- Apr 30, 2017
- Reaction score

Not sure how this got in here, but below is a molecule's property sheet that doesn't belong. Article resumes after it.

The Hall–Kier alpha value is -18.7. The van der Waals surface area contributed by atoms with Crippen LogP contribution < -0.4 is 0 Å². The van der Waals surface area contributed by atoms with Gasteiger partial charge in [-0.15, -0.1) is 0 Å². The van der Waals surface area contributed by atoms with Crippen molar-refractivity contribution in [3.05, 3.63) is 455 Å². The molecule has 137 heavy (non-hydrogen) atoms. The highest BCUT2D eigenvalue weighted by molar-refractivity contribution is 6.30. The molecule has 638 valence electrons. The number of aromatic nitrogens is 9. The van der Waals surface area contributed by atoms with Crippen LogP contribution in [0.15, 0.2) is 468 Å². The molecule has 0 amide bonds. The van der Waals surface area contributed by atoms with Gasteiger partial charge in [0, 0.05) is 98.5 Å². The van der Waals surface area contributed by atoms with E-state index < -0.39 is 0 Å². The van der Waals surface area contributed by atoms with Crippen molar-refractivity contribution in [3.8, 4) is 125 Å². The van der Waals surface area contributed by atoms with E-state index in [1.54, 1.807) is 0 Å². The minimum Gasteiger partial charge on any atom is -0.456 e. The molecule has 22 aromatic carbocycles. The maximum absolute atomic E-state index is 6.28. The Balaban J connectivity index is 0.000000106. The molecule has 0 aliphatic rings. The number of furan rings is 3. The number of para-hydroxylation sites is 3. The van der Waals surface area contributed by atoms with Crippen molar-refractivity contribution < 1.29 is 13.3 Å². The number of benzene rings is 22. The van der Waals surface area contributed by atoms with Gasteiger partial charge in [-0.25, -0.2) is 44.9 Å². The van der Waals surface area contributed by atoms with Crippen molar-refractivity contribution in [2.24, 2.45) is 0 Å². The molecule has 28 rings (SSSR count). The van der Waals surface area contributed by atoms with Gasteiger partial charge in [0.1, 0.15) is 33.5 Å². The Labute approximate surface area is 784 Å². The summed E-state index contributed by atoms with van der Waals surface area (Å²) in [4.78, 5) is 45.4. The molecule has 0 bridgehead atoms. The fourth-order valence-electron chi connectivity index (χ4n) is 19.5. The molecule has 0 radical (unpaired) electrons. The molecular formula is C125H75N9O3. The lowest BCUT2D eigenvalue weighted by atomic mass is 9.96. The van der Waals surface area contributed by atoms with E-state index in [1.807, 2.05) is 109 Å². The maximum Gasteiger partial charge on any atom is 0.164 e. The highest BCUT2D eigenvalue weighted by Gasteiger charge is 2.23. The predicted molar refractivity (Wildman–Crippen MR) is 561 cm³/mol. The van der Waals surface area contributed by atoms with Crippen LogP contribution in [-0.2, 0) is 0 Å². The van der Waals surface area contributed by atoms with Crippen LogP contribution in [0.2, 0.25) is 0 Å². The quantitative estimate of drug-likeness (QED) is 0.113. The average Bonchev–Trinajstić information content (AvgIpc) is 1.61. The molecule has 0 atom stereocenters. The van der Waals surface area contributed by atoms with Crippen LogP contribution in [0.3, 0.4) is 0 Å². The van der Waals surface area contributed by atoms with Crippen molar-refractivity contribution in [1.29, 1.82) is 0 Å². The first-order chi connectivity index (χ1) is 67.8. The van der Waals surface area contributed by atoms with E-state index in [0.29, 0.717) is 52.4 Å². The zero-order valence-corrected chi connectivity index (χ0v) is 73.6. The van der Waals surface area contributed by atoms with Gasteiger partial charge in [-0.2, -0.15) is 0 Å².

Cinematic hyperlapse video of the Matterhorn (Cervino) on the Italian side, in Valle d'Aosta, above the ski resort of Cervinia, in Valtournenche. The Matterhorn is a mountain of the Alps, straddling the main watershed and border between Switzerland and Italy. It is a large, near-symmetric pyramidal peak in the extended Monte Rosa area of the Pennine Alps, whose summit is 4,478 metres (14,692 ft) high, making it one of the highest summits in the Alps and Europe.[note 3] The four steep faces, rising above the surrounding glaciers, face the four compass points and are split by the Hörnli, Furggen, Leone/Lion, and Zmutt ridges. The mountain overlooks the Swiss town of Zermatt, in the canton of Valais, to the north-east and the Italian town of Breuil-Cervinia in the Aosta Valley to the south. Just east of the Matterhorn is Theodul Pass, the main passage between the two valleys on its north and south sides, and a trade route since the Roman Era. Out of all of the mountains that make up the Alps, the Matterhorn is probably the best known. Meaning “peak in the meadows” in German, the nearly 15,000-foot-tall mountain straddles the Swiss-Italian border and has long been a bucket list destination for climbers. Taller peaks like Mount Everest and K2 may overshadow it in terms of height, but the Matterhorn’s seemingly eternal pop-culture presence makes it easily recognizable to people around the world.